The regulations currently require all animals intended for exportation from the United States to be accompanied from the State of origin to the port of embarkation or the border of the United States by an origin health certificate. The origin health certificate must be issued by an APHIS representative or an accredited veterinarian. It must certify that the animals were inspected within 30 days of being exported and were found to be healthy and free from evidence of communicable disease and exposure to communicable disease. The origin health certificate must also include all test results, certifications, or other statements required by the country of destination. If required by the country of destination, the Administrator may permit sampling and testing more than 30 days prior to the date of export.

We are proposing to amend part 91 to allow animals to be inspected for the origin health certificate as early as the sampling or testing may be performed. We also propose to amend part 161 to allow an origin health certificate to be valid for more than 30 days when animals are allowed to be inspected more than 30 days prior to the date of movement for export in accordance with § 91.3.

Costs

Currently, exporters who have their animals inspected and obtain an origin health certificate more than 30 days Start Printed Page 20386prior to the date of export must obtain a new origin health certificate when the animals arrive at the port of embarkation or the border. On average, it costs $150 to have a veterinarian inspect animals for export and issue an origin health certificate. If this proposal is adopted, the original origin health certificate will still be valid when the animals arrive at the port of embarkation or the border, and the exporter will not incur the costs of obtaining an additional origin health certificate.

Live Animal Exports

United Nations trade data show that U.S. exports of live animals are worth more than half a billion dollars a year (see tables 1 and 2). On average, U.S. exports of live animals from 1993 through 1998 were distributed as follows: More than 40 percent went to Mexico and Canada, approximately 15.3 percent went to Japan, approximately 2 percent went to Brazil, 1.4 percent went to Turkey, 1.1 percent went to the Republic of Korea (Korea), and less than 1 percent went to Egypt or Taiwan. Of these countries, Brazil, Egypt, Japan, Korea, Taiwan, and Turkey provide for sampling and testing of live animals more than 30 days prior to exportation from the country of origin.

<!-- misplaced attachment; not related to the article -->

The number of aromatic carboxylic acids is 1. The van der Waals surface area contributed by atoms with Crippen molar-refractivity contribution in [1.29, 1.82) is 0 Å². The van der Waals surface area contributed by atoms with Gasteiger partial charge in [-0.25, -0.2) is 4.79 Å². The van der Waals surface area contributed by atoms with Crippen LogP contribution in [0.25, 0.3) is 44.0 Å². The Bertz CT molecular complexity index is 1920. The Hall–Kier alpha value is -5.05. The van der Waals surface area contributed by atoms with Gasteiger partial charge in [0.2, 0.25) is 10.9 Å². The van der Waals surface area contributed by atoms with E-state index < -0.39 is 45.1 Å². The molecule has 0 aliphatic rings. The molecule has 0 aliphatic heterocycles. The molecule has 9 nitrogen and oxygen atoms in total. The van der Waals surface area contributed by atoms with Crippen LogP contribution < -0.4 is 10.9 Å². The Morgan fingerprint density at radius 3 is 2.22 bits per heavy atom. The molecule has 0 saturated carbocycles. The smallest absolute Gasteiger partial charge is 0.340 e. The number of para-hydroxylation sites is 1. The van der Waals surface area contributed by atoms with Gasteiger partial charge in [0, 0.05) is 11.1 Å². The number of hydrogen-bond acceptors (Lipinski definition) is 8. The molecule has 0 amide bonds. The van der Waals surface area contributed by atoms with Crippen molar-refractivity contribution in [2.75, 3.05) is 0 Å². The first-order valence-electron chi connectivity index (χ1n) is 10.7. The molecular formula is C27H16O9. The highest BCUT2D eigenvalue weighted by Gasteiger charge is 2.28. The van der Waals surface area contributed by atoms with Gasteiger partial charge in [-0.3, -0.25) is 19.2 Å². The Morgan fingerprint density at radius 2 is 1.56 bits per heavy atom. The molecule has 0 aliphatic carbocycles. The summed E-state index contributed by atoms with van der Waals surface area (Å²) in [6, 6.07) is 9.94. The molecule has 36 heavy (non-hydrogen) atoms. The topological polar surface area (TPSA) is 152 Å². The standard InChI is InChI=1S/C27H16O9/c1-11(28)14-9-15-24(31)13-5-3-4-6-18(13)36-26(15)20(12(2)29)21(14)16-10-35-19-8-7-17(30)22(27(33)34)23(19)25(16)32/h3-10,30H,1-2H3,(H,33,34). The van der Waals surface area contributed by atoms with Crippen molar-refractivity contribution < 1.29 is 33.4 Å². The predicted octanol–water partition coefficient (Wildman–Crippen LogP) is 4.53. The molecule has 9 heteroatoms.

Table 1.—U.S. Exports of Live Animals

[In $1,000]

YearMexicoCanadaBrazilEgyptJapanKoreaTaiwanTurkeyRest of the worldTotal
1993$108,679$127,058$12,339$1,337$39,667$4,777$3,116$2,339$219,615$518,927
1994149,747146,57812,4152,80047,5166,7403,4961,136216,924587,352
199531,409124,97414,1792,196110,6468,8562,7917,689216,502519,242
199681,119105,13010,5986,362103,2287,4123,2369,307206,141532,533
1997207,854104,69913,3582,261108,0497,9752,2372,042235,364683,839
1998140,632132,1789,9695,56972,1563,5681,9199,616302,545678,152

Table 2.—U.S. Exports of Live Animals

[As a percent of total U.S. exports]

YearMexicoCanadaMexico and CanadaBrazilEgyptJapanKoreaTaiwanTurkeyBrazil, Egypt, Japan, Korea, Taiwan, and Turkey
1993212545.42.40.37.60.90.60.512.3
1994262550.52.10.58.11.10.60.212.6
199562430.12.70.421.31.70.51.528.2
199615.219.735.02.01.219.41.40.61.726.3
1997301545.72.00.315.81.20.30.319.9
1998212040.21.50.810.60.50.31.415.2

Kazakhstan, Turkmenistan, and Uzbekistan also provide for sampling and testing of live animals more than 30 days prior to exportation from the country of origin. These three Central Asian countries have imported relatively few live animals in the 6-years period from 1993 through 1998 and none from the United States. Table 3 shows the value of live animals imported into these three countries, based on United Nations data.

Table 3.—Imports of Live Animals

[In $1,000]

YearKazakhstanTurkmenistanUzbekistanAll countries
1993$600$551$8,965,958
199429$4009,556,484
199542720010,020,452
19961372009,925,704
19972312008,991,483
19984332008,991,071

This proposed rule would facilitate live animal exports from the United States to Brazil, Egypt, Japan, Kazakhstan, Korea, Taiwan, Turkey, Turkmenistan, Uzbekistan, and other countries that may allow or require animals to be tested, or samples to be taken for testing, more than 30 days prior to export from the United States. Approximately 19 percent of live animal exports from the United States went to these countries over the 6-year period from 1993 through 1998. We do not know how many of these shipments were made by small entities. However, all U.S. entities, including small entities, who export live animals to these countries would benefit from this proposal, albeit in a relatively small way, by not having to bear the costs of an additional origin health certificate, estimated at approximately $150 per shipment.

Under these circumstances, the Administrator of the Animal and Plant Health Inspection Service has determined that this action would not have a significant economic impact on a substantial number of small entities. Start Printed Page 20387